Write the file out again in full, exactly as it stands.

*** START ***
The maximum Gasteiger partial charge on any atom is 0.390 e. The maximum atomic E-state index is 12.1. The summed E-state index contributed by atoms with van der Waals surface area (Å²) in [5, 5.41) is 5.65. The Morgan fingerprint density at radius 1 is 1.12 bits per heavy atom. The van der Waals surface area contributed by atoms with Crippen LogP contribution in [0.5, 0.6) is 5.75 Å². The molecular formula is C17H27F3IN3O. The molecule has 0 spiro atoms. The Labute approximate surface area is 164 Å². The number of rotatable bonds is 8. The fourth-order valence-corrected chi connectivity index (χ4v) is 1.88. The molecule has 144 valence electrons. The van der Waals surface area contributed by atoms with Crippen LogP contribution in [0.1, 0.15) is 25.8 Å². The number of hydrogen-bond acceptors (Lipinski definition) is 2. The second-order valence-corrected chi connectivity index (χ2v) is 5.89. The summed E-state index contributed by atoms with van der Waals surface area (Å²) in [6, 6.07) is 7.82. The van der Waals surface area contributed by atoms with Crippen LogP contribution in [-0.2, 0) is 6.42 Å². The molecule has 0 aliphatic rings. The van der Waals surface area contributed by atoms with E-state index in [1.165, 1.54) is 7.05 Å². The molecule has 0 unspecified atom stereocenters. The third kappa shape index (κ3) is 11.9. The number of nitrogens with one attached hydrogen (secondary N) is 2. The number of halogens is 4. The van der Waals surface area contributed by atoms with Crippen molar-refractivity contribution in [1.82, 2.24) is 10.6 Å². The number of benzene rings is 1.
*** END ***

The maximum Gasteiger partial charge on any atom is 0.390 e. The maximum atomic E-state index is 12.1. The summed E-state index contributed by atoms with van der Waals surface area (Å²) in [5, 5.41) is 5.65. The Morgan fingerprint density at radius 1 is 1.12 bits per heavy atom. The van der Waals surface area contributed by atoms with Crippen LogP contribution in [0.5, 0.6) is 5.75 Å². The molecular formula is C17H27F3IN3O. The molecule has 0 spiro atoms. The Labute approximate surface area is 164 Å². The number of rotatable bonds is 8. The fourth-order valence-corrected chi connectivity index (χ4v) is 1.88. The molecule has 144 valence electrons. The van der Waals surface area contributed by atoms with Crippen LogP contribution in [0.1, 0.15) is 25.8 Å². The number of hydrogen-bond acceptors (Lipinski definition) is 2. The second-order valence-corrected chi connectivity index (χ2v) is 5.89. The summed E-state index contributed by atoms with van der Waals surface area (Å²) in [6, 6.07) is 7.82. The van der Waals surface area contributed by atoms with Crippen LogP contribution in [-0.2, 0) is 6.42 Å². The molecule has 0 aliphatic rings. The van der Waals surface area contributed by atoms with E-state index in [1.165, 1.54) is 7.05 Å². The molecule has 0 unspecified atom stereocenters. The third kappa shape index (κ3) is 11.9. The number of nitrogens with one attached hydrogen (secondary N) is 2. The number of halogens is 4. The van der Waals surface area contributed by atoms with Crippen molar-refractivity contribution in [1.82, 2.24) is 10.6 Å². The number of benzene rings is 1.